The Los Angeles Dodgers And The Super Depressing Infield

ATLANTA: James Loney #7 of the Los Angeles Dodgers attempts a sacrifice bunt against the Atlanta Braves at Turner Field in Atlanta, Georgia. (Photo by Joe Murphy/Getty Images)

The Dodgers appear to have their infield all in place for the 2012 regular season, and looking at it just really bums me out.

I'll admit from the get-go that this is probably going to be a difficult concept to convey. The thesis of this post is that, as noted above in the summary, looking at the Los Angeles Dodgers' infield bums me out. We all have different responses to things, and it's possible that my response to the Dodgers' infield is not in line with your response to the Dodgers' infield. But hear me out. I mean, you're already reading this, so you might as well.

In some respects, the Dodgers have a lot of good things going on these days. They just signed star center fielder Matt Kemp to an eight-year contract extension. The team has been all but freed from the clutches of Frank McCourt. Vin Scully is very much still hanging around, and Clayton Kershaw was recently named 2011 National League Cy Young Award winner. The Dodgers have positives -- more, perhaps, than a few other teams, or than more than a few other teams.

But there's something about the Dodgers that brings me down. Understand that I am not a fan of the Dodgers, or of a team that is a rival of the Dodgers, or of a team that is even in the same league as the Dodgers. I do not have any emotional investment. But what they've done...it only really dawned on me when news broke that they'd signed Adam Kennedy to a major league contract. The Dodgers have now put together the following infield:

C: A.J. Ellis (Matt Treanor)
1B: James Loney (Adam Kennedy)
2B: Mark Ellis (Justin Sellers)
SS: Dee Gordon (Justin Sellers)
3B: Juan Uribe (Adam Kennedy)

Looking over that infield just makes me really depressed. Not actually depressed, like Buffalo, but baseball depressed, where I look at this group and feel like it would suck the fun out of things if I had to watch it every day. When I look at this group I wear the facial expression of someone who's flaking out on plans with someone else for the second time in two days. Furrowed eyebrows, teeth bared, drawing in air. fsssssss

Behind the plate, the Dodgers will rely on an unproven Ellis, but this unproven Ellis is actually 30 years old, and has 21 home runs in his entire professional career. At first base there's Loney, who's among the least exciting first basemen of his generation. The 34-year-old other Ellis has been brought in to play second, and he's praying for a bounce-back at the wrong age to pray for a bounce-back. Gordon is the resident youngster at short, and he's a top prospect, but he's a top prospect with zero power, a raw approach, and a raw glove. And at third, there's the 32-year-old Uribe, who last season was a disaster.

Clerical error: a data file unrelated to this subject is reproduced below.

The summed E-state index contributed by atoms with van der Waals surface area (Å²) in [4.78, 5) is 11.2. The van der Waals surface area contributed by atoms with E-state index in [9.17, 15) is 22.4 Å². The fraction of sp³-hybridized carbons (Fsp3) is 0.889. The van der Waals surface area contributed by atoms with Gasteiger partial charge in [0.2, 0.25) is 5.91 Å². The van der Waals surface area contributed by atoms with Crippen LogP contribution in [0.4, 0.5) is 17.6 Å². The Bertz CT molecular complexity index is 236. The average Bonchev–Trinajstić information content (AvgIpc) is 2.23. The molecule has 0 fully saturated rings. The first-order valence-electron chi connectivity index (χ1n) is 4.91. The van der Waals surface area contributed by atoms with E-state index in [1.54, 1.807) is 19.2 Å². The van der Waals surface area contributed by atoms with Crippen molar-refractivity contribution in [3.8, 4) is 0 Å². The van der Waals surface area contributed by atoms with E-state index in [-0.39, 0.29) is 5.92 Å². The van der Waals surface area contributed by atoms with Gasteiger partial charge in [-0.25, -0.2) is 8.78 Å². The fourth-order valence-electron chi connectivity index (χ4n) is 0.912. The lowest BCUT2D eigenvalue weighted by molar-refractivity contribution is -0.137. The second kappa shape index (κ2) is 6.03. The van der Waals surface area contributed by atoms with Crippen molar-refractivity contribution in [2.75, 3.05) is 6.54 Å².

And the bench isn't any prettier. The Dodgers paid to bring in Treanor, who is old and bad. They brought in Kennedy, who is old and bad, with bat speed as if he were swinging through custard. Sellers, at least, is in his mid-20s, but he's also of limited ability, and there's still time for him to be displaced by someone else.

It's not that the Dodgers' infield is guaranteed to be a mess. There is a case to be made for every one of these players  making a positive contribution in the coming year. But it's just so ... I'm going to re-use this word -- unexciting. It is a spectacularly unexciting infield. You look at this infield and you don't even want to make jokes. It just makes you appreciate your own infield more, the way being sick makes you appreciate health.

I really do think the Dodgers have the least exciting, most depressing infield in baseball. There are, of course, a few other contenders. I counted the Astros, the A's, the Cubs, the Padres, the Pirates, and the Twins. But the Twins have the Morneau and Mauer wild cards, while the other infields are much younger, still being built, or both. The Dodgers strike me as having the worst combination of age and skill sets.

Here's the good news for the Dodgers: it isn't the infield that matters. It's the whole team that matters, and the whole team has players like Kemp, Kershaw, Chad Billingsley, Andre Ethier, and Kenley Jansen. There's talent there, compelling talent, and it's not like watching the Dodgers will be like watching a powered-off copier. It isn't quite fair to focus on the infield alone.

But, oh man, the infield. I look at the infield and I feel a slight tinge of sadness. There's a "Dodger blue" joke to be made here. I just don't have the heart to make it.

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